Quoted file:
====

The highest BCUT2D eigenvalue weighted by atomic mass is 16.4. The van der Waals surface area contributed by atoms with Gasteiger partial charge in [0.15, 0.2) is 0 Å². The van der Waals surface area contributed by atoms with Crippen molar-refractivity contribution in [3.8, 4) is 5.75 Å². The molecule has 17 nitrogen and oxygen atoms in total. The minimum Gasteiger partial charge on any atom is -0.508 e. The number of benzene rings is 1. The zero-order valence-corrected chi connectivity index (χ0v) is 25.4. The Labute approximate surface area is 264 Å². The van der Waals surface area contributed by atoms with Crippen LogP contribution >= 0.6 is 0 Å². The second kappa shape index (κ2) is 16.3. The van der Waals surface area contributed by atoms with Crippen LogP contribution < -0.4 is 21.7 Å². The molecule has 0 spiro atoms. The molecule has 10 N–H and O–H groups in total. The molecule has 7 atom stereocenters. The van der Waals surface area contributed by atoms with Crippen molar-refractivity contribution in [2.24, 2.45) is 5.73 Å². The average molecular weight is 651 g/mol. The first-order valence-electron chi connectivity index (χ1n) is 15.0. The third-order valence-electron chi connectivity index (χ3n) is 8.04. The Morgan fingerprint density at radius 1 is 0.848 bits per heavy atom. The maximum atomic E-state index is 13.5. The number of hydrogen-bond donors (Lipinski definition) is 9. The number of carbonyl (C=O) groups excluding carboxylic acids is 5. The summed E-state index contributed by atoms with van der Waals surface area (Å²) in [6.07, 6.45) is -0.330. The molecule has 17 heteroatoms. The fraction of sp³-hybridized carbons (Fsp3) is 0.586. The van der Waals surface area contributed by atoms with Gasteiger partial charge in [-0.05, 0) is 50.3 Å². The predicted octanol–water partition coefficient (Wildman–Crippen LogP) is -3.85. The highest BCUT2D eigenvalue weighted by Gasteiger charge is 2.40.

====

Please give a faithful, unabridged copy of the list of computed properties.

The highest BCUT2D eigenvalue weighted by atomic mass is 16.4. The van der Waals surface area contributed by atoms with Gasteiger partial charge in [0.15, 0.2) is 0 Å². The van der Waals surface area contributed by atoms with Crippen molar-refractivity contribution in [3.8, 4) is 5.75 Å². The molecule has 17 nitrogen and oxygen atoms in total. The minimum Gasteiger partial charge on any atom is -0.508 e. The number of benzene rings is 1. The zero-order valence-corrected chi connectivity index (χ0v) is 25.4. The Labute approximate surface area is 264 Å². The van der Waals surface area contributed by atoms with Crippen LogP contribution >= 0.6 is 0 Å². The second kappa shape index (κ2) is 16.3. The van der Waals surface area contributed by atoms with Crippen LogP contribution < -0.4 is 21.7 Å². The molecule has 0 spiro atoms. The molecule has 10 N–H and O–H groups in total. The molecule has 7 atom stereocenters. The van der Waals surface area contributed by atoms with Crippen molar-refractivity contribution in [2.24, 2.45) is 5.73 Å². The average molecular weight is 651 g/mol. The first-order valence-electron chi connectivity index (χ1n) is 15.0. The third-order valence-electron chi connectivity index (χ3n) is 8.04. The Morgan fingerprint density at radius 1 is 0.848 bits per heavy atom. The maximum atomic E-state index is 13.5. The number of hydrogen-bond donors (Lipinski definition) is 9. The number of carbonyl (C=O) groups excluding carboxylic acids is 5. The summed E-state index contributed by atoms with van der Waals surface area (Å²) in [6.07, 6.45) is -0.330. The molecule has 17 heteroatoms. The fraction of sp³-hybridized carbons (Fsp3) is 0.586. The van der Waals surface area contributed by atoms with Gasteiger partial charge in [-0.05, 0) is 50.3 Å². The predicted octanol–water partition coefficient (Wildman–Crippen LogP) is -3.85. The highest BCUT2D eigenvalue weighted by Gasteiger charge is 2.40.